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Exercise Intensity And Why It Matters. Know Your Fitness Level.

The fitness and endurance levels of each person varies, so what one might consider an intense workout may turn out to be just light exercise for another. In order to get the maximum benefits from your exercise, you should know your fitness level and tailor your exercise intensity accordingly.
When it comes to exercise intensity, the important thing to keep in mind is to make sure that you are not overdoing your work nor are you under-doing it. You should gauge how the activity feels to you, whether it feels like you’re doing an adequate amount of exertion or if it’s just like a walk in the park. You can tell the intensity of your exercise by how it makes you feel and also by how much your heart is pounding. The faster your heart beat is, the more intense your workout.

Here is a guideline on the levels of exercise intensity:

  • Light exercise will not show any noticeable changes in your pattern of breathing. You will be able to carry on a normally paced conversation, you will not be sweating either. These activities could include walking.
  • Moderate exercise will pick your breathing pace up but you are not out of breath. After 10 minutes of doing such activity, you will break into light sweat. You should still be able to carry on a normal conversation while doing moderate exercise.
  • Vigorous exercise will get you breathing deeply and more rapidly. You will also break out into sweat after only a few minutes of engaging in an activity, and you will be out of breath and won’t be able to carry out a normal conversation.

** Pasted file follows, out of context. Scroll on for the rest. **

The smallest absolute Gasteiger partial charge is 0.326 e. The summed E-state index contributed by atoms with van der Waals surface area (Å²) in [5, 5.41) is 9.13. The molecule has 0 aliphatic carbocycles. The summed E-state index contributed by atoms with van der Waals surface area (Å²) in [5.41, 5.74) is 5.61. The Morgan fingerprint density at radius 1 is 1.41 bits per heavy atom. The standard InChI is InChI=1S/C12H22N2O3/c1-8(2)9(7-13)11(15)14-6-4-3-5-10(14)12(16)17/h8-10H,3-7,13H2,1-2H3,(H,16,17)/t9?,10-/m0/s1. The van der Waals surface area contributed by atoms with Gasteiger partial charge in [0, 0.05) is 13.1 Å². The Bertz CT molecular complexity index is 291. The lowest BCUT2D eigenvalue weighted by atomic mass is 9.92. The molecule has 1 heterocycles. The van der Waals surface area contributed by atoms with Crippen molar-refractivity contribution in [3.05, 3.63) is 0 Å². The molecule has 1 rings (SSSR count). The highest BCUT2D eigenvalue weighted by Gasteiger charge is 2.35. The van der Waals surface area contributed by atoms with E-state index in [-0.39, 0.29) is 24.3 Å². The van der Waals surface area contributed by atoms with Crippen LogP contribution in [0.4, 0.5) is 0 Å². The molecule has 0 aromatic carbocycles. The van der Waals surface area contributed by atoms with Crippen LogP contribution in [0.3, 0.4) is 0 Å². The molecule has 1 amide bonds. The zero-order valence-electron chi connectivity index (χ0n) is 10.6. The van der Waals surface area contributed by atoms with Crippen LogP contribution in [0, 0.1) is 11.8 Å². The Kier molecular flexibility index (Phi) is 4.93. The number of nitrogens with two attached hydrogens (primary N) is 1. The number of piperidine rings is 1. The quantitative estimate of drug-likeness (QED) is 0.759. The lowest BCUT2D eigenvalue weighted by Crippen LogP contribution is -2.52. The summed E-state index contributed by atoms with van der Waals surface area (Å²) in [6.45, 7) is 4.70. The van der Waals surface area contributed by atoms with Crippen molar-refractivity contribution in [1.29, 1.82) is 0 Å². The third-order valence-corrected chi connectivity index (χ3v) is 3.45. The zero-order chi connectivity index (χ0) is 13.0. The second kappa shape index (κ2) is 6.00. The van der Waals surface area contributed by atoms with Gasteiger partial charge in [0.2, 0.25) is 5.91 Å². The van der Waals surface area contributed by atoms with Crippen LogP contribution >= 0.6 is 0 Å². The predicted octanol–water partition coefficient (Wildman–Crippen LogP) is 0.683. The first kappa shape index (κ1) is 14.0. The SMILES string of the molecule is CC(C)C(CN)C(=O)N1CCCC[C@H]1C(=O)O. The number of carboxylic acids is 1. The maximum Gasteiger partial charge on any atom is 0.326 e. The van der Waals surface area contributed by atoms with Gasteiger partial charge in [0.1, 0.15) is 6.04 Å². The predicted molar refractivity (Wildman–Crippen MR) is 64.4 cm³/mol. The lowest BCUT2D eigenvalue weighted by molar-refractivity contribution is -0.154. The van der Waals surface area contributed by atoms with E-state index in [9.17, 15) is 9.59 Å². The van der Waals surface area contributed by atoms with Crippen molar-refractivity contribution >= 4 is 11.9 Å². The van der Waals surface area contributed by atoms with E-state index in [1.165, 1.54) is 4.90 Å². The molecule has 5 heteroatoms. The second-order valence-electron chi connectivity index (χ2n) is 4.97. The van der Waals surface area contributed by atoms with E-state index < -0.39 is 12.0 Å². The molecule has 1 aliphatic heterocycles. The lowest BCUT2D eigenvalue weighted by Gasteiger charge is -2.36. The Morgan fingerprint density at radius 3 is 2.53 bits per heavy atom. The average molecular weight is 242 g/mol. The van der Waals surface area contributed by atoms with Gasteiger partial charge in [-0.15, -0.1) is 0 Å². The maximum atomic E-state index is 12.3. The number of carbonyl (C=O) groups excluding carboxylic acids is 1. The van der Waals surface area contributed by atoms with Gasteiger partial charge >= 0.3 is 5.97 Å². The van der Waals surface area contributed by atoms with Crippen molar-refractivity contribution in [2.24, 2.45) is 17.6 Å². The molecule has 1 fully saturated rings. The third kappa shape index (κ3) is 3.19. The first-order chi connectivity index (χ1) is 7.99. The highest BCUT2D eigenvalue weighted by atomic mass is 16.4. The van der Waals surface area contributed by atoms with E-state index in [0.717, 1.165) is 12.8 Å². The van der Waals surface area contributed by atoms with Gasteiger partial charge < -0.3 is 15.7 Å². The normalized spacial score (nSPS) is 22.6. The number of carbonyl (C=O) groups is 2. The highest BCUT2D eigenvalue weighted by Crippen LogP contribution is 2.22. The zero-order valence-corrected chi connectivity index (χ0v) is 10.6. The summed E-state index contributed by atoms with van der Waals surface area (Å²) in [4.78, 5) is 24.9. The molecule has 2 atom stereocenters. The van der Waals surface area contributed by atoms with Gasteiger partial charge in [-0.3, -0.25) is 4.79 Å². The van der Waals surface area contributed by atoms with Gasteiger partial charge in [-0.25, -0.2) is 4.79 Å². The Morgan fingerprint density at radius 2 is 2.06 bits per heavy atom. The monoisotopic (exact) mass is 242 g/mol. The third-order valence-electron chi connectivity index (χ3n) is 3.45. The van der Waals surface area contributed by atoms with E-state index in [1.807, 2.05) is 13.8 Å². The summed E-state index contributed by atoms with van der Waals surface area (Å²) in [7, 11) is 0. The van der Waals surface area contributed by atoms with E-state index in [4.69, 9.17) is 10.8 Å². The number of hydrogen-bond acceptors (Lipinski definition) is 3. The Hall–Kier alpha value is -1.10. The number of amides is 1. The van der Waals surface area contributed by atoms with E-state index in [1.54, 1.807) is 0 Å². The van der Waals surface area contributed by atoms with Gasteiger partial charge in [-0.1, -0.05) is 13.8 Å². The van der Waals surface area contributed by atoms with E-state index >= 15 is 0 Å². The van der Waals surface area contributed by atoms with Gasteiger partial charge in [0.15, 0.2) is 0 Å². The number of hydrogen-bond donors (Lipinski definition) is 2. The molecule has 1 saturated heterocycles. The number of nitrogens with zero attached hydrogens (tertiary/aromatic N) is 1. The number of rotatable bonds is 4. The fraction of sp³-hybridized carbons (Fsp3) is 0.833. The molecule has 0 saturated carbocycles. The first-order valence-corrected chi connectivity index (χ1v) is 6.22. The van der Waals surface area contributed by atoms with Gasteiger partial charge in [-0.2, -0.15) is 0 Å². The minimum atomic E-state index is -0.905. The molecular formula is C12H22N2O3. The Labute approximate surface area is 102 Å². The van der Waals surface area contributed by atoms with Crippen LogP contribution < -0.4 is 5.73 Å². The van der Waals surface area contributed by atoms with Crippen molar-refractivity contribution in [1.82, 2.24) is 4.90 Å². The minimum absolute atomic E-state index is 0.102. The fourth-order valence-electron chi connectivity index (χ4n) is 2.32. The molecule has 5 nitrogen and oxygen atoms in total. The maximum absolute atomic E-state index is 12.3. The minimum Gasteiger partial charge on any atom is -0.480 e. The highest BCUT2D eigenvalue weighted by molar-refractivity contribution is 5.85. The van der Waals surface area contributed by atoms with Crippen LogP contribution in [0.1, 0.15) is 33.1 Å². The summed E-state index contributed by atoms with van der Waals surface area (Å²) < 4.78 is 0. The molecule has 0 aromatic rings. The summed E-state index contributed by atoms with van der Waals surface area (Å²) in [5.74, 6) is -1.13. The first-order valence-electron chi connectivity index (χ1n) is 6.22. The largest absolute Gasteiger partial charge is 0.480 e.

For most people, moderate to vigorous exercise intensity is recommended to get the most benefit from your exercise routine. This means that your activity should get your pulse rate up, you should sweat and you should feel the exertion from your body. This could be about 150 minutes of moderate activity spread out throughout the week, or 75 minutes of vigorous aerobic activity. Moderate activity can include jogging or brisk walking or swimming. Vigorous activity can include fast dancing or running.

You should also incorporate strength training to your routine— that which strengthens you muscles, improves coordination, balance and flexibility. Strength training is recommended twice a week for a few minutes each time, and activities may include weight lifts, rock climbing, lunges or push ups.

If you are a beginner in working out, it’s ok to start with mild to moderate physical activity. You can start out with brisk walking for the first few days or weeks of your training, gradually picking up the pace to a more intense workout. You can then move on to a light jog, then onto a regular jog. If you find your pace hard to sustain, you could always pause to catch your breath before starting to pick the pace up again.

Having an intense workout is good for the body but you should still be careful not to overexert yourself. Going past what your body can endure may lead to injuries. You should also be especially careful if you have medical conditions such as heart disease, diabetes or are obese. It is best to seek the advice of your doctor so that he can recommend the right exercise intensity for you.